Has Open Banking Failed?
It has been two years since the competition authority published its final report on the closed shop of retail banking in the UK. That report promised to open the sector to more competition and drive the costs to consumers down. These changes became known as Open Banking and the Open Banking Implementation Entity (OBIE) was created to roll out the changes. All UK banks were required to standardise the way in which their data was stored so that third party apps could access it. This, alongside the introduction of real time payments, direct from banks to third parties, should have opened the banks to both consumer assessment of their charging structures and much more competition. Continue reading here
The Knock-On Effect of a New Financial Services Model
By most accounts, half of the worlds population will be digital natives by 2020 an entire generation. That means a significant (and rising) proportion of financial services customers around the globe will have grown up with a mobile phone and/or an internet connection. They never lived in the analogue world, and their financial services experiences shouldnt force them to relive pneumatic tubes and paper checkbook registers. Their experiences in one part of their lives: touch payments will make them impatient of legacy technology in other parts of their lives. So the impact of new financial services models will continue to be felt in adjacent industries such as health, insurance, education and real estate. The emergence of products and services covering different aspects of a consumers needs across these industries will accelerate in 2019 and beyond. Continue reading here.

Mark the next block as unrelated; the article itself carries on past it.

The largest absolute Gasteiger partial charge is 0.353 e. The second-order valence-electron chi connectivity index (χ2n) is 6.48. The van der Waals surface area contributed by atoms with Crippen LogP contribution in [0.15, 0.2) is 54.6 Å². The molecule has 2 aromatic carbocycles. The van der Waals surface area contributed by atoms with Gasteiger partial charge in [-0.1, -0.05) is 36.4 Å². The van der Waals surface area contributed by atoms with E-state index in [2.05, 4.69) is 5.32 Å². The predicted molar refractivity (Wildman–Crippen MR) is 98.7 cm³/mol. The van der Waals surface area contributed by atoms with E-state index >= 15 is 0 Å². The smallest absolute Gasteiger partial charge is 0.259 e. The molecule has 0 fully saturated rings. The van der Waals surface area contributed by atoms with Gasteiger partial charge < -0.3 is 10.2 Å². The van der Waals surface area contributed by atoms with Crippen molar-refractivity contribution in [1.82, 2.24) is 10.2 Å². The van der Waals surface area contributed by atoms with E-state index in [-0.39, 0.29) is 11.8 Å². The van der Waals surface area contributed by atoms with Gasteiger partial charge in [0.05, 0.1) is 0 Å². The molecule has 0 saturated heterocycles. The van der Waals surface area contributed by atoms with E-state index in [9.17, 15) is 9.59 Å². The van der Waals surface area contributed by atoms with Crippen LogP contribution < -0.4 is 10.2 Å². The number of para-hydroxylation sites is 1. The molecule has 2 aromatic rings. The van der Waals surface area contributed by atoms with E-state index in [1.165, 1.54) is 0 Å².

Changing Global Demographics
By 2050, 16 percent of the world’s population will be over 65. Up from 9 percent in 2018, and 5 percent in 1960. The fastest growing segment amongst the over 65s are the over 85s. The pattern is not the same in every country of course. In much of Africa the population remains in what is known as the first phase of demographic transition. People are living longer but there are high fertility rates as well so the both old people and children make up larger proportions of the population. In the second demographic transition phase, greater affluence brings lower fertility levels and further lengthening of lives. The working age population therefore grows. India and Brazil are in this second phase. In the third phase fertility falls further and lives become even longer. Most countries in Europe are in this third phase. Each age profile presents different kinds of challenges for the financial well-being of the population. Each phase demands different kinds of innovations from the Fintech industry globally. Continue reading here
Key elements for the FinTech industry in 2019
Up to the 1990s this absorption was successful. Since the 1990s it has become less and less successful and a larger of number of new players have entered the industry to challenge the dominant position of banks, as well as influencing other sectors by knock on effect or by selling new services to the banks. Continue reading here.
Diversity of talent is the key to the future of the Fintech industry
There are so many myths related to all aspects of diversity. Lets dispel some of them.
The typical successful fintech start-up founder is a 20 something, male. It must be because that is what people will invest in. “Young people are just smarter,” as Mark Zuckerberg, founder of Facebook, put it. “The cut off in investors’ heads is 32…after 32, they start to be a little sceptical.” according to Paul Graham, venture capitalist and founder of Y Combinator.
In fact a recent study has shown that the average age of the founder of the most successful tech start-ups is 47, that a 50-year-old founder is 1.8 times more likely to achieve upper-tail growth than a 30-year-old founder. Founders in their early 20s have the lowest likelihood of successful exit or creating a 1 in 1,000 top growth firm. Of course, there are many start-ups that are created by and for young people. The point is that there are many that are not. The future will be in the diversity of the individuals and teams who come together to shape the future of the fintech industry. Continue reading here.